I have read a wonderful book that that connects you to the story. The book is called A Hope in the Unseen; it is written by Ron Suskind. Ron Suskind has written America's most important works of nonfiction, like this one. I read this book because it was for school, but this book is different. This book looked interesting and something I can relate to in my life. This is also another reason I wanted to read this book, it connects with me. I recommend anybody to read this book; this book shows true pathos and imagery. You won't be disappointed, I guarantee it. I will rate this book 5 stars. This book will be bringing out your true feelings.
    I loved this book, no doubt about it. My favorite chapter was the last chapter, "Meeting the Man." It is when Cedric is done with Brown University and he is moving on. I like this chapter because I can relate this chapter to myself. Someday I will be like Cedric, probably not being at Brown, but somewhere else. Then when I am done, my life will move on. That is how life works, everything has to move on so new things can happen. That is why Suskind wrote this book, he is connecting the story to us so that we can compare our lives to theirs. I will rate Suskind's writing 5 stars; he knows how to connect to the reader. I will also give 5 stars to the characters, because these characters are like us, we are all equal. So I do recommend this book to you, trust me, it will open your heart.

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  • Posted September 21, 2011

    Wow!

    A Hope in the Unseen is a really, really outstanding book. The book was about a young man, Cedric Jennings, and his struggles to get to an Ivy League school. The book was written by Ron Suskind. Suskind is a talented author that uses his ability to draw his readers into really analyzing his book. Our AP class read this book to help improve our rhetorical analysis skills. This book is a great book to do that because it is a deeply intellectual novel. It forces you to think beyond your normal limits of thinking. For future readers, this book is a good read. I give it 4 out of 5.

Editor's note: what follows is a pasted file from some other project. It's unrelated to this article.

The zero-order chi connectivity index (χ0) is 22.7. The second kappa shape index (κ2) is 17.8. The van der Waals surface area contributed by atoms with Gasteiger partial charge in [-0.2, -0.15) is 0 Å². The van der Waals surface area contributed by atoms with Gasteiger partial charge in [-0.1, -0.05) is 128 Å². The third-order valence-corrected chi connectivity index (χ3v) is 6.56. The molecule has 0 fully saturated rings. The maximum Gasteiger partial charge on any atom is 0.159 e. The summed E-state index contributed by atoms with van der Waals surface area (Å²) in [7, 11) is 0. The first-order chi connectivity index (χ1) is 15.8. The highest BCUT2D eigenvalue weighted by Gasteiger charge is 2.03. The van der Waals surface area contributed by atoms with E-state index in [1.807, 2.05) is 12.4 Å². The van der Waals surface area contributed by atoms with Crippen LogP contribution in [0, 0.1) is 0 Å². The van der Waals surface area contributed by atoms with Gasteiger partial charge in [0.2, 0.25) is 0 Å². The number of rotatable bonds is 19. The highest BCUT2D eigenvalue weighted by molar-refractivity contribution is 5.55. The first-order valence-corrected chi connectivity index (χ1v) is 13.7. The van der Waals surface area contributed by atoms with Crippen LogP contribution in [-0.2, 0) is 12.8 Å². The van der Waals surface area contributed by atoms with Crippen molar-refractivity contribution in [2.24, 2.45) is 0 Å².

Overall, I enjoyed reading A Hope in the Unseen. It was interesting and I did not get bored with it, as I do with most books. My favorite chapter was chapter 8, Fierce Intimacies. It was the best chapter to me because it was about Cedric's first month or so at college. I wanted to see how Cedric would fare as a college student. As for Suskind's writing style, it is used very well. It gives the reader insight into what Suskind was thinking and feeling when he wrote it. My favorite character is Cedric because I see a little of myself in him.

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  • Posted September 21, 2011

    Excellent Read

    Ron Suskind's "A Hope in the Unseen". This book is about a young man (Cedric Jennings) who overcomes his obstacles to be successful in life. He was poor throughout his adolescent years, and did not live a life that most take for granted. He did not let that hinder him from achieving his goals. He worked hard and made it through high school at the top of his class. The author (Ron Suskind) write this novel as though it were fiction when in fact, it is non-fictio. Suskind follows Jennings for several years, and jus takes notes on his life. He then takes these notes, and turns them into a story through immaculate diction, dialogue, dialect, tone, imagery, and other rhetorical strategies. This book is an 8 out of 10.
    This book is excellent. It was a challenging, yet interesting read from cover to cover. The chapters most favored, are chapers 2 and 8 because they introduce readers to Cedrics parents, and give background information on both of them. Those chapters also illustrate some of Cedrics overcome obstacles. As far as writing style, strategies used, characterization, and diction are concerned, this book should be rated at a 9. It keeps readers intrigued, and pulls on all of their emotions at one point or another in the novel. This book was an enjoyable and fun read